Taken by itself, the men's violent confrontational tactics play into the vampire's hands insofar as he is but the phantasmal emanation of their own antisocial tendencies, their commitment to a metrocolonial ideology of domination and absorption. Their agonistic approach to Dracula only ratifies the depth of their identification. Mina's tactic of subterranean communication reverses this self-reflexive curve. Her secret sharing with the vampire, which registers a certain degree of identification, paradoxically breaks with, stands against, and finally defeats the egoistic agenda and racist ideology he advances.

As the active expression of radical self-absorption and aggrandizement, both individual (egoism) and collective (tribalism), the vampiric act seeks to impose unilateral mastery at a most intimate point of social intercourse, the exchange of bodily fluids, turning the participants into possessor and possessed, respectively. The mindmeld is, from Dracula's perspective, an extension of this violent erotic economy. He is the one who originally enjoins the psychic commerce as a device for monitoring and manipulating his newest "helpmeet" (252). Mina herself is under no illusions on this score: "'he may have used my knowledge for his ends'" (297). But in self-consciously embracing the interior alterity that the mindmeld entails, she effectively restores the reciprocal character of interpersonal exchange and thereby escapes being controlled by the vampire, which is to say by the ideology of expansive self-enclosure.

As Little England enters upon the "great hour" of its offensive into Transylvania, it is given to Van Helsing to translate this ethico-political allegory into the lexicon of Gothic narrative. Confirming that Dracula "'has so used [Mina's] mind'" for his own purposes, Van Helsing describes how and why he will be hoisted on his own petard—in a kind of mirror image of the vampire fighters' earlier contretemps. Dracula's selfish "child-brain" never foresaw that the mindmeld could bind him into a bilateral social relationship, one in which his authority and his desires were not final. He believes he can dispose of Mina as he will, but precisely because she has put herself at his disposal, suspending the collective fixation with mastery, he cannot do so after all.

"He think, too, that as he cut himself off from knowing your mind, there can be no knowledge of him to you; there is where he fail! That terrible baptism of blood which he give you makes you free to go to him in spirit, as you have yet done in your times of freedom…. And this power to good of you and others, you have won from your suffering at his hands. This is all the more precious that he know it not, and to guard himself have even cut himself off from his knowledge of our where. We, however, are not all selfish."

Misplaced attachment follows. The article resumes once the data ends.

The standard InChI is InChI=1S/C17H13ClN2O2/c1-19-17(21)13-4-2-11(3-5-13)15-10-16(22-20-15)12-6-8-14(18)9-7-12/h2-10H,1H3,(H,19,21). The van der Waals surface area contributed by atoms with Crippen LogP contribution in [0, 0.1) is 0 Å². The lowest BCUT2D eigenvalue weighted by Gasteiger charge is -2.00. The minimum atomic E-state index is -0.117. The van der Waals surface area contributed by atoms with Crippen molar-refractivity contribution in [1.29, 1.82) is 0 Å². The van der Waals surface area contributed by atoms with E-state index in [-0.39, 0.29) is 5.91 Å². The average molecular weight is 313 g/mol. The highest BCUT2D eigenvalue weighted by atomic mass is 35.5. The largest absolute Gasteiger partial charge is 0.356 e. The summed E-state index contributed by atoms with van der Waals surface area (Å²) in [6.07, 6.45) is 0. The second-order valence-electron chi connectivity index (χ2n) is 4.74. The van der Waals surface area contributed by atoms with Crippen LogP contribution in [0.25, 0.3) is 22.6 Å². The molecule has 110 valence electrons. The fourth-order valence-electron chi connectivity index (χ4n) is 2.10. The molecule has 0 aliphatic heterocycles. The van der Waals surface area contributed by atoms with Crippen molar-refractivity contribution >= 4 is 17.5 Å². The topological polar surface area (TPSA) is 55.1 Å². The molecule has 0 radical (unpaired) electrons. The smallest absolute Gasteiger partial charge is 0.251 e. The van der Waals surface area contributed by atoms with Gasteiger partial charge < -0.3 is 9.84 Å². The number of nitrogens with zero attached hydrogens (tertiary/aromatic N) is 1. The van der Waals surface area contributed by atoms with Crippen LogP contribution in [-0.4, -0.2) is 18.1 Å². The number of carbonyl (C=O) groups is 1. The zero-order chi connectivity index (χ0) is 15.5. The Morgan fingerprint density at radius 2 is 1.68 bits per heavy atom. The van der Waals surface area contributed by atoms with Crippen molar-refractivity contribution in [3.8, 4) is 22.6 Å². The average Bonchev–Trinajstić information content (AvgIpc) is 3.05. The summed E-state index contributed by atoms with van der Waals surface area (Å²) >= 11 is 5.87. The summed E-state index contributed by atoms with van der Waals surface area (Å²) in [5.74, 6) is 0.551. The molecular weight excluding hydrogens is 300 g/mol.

Like his doppelgänger, however, Van Helsing "only saw so far" (297). Assuming that he and his crew "are not all selfish," he overlooks how far their much celebrated norm of manhood, with its emphasis on assured self-possession, self-containment, and self-mastery, is constituted in an allergic relation to otherness, and so carries the seeds of a certain kind of "selfish"-ness within it. The power that Mina has "won" from her maternal "suffering" is the power to persuade her colleagues to relieve their anxious manliness with the unqualified compassion and other-directedness necessary to defeat the egoistic force of Dracula, that is, to effect a conversion that counters in spirit the "blood" conversion of vampirism. As a corollary to this conversion, the men once again allow Mina to be an active participant in the campaign rather than its mascot, abandoning the effort to aggrandize their collective male ego by reducing her to a passive and helpless type of the feminine.

With this narrative turn, it should be noted, Stoker bids to effect his own conversion in the racial and gender currencies of Irishness. He tropes the gender ambivalence of his Anglo-Celtic heritage into an alternative value structure. The hysterical heroism/heroic hysteria that has marked much of the vampire hunt begins to give way at this point to another "feminine" style of heroism, which entails confronting and conquering one's innermost xenophobia.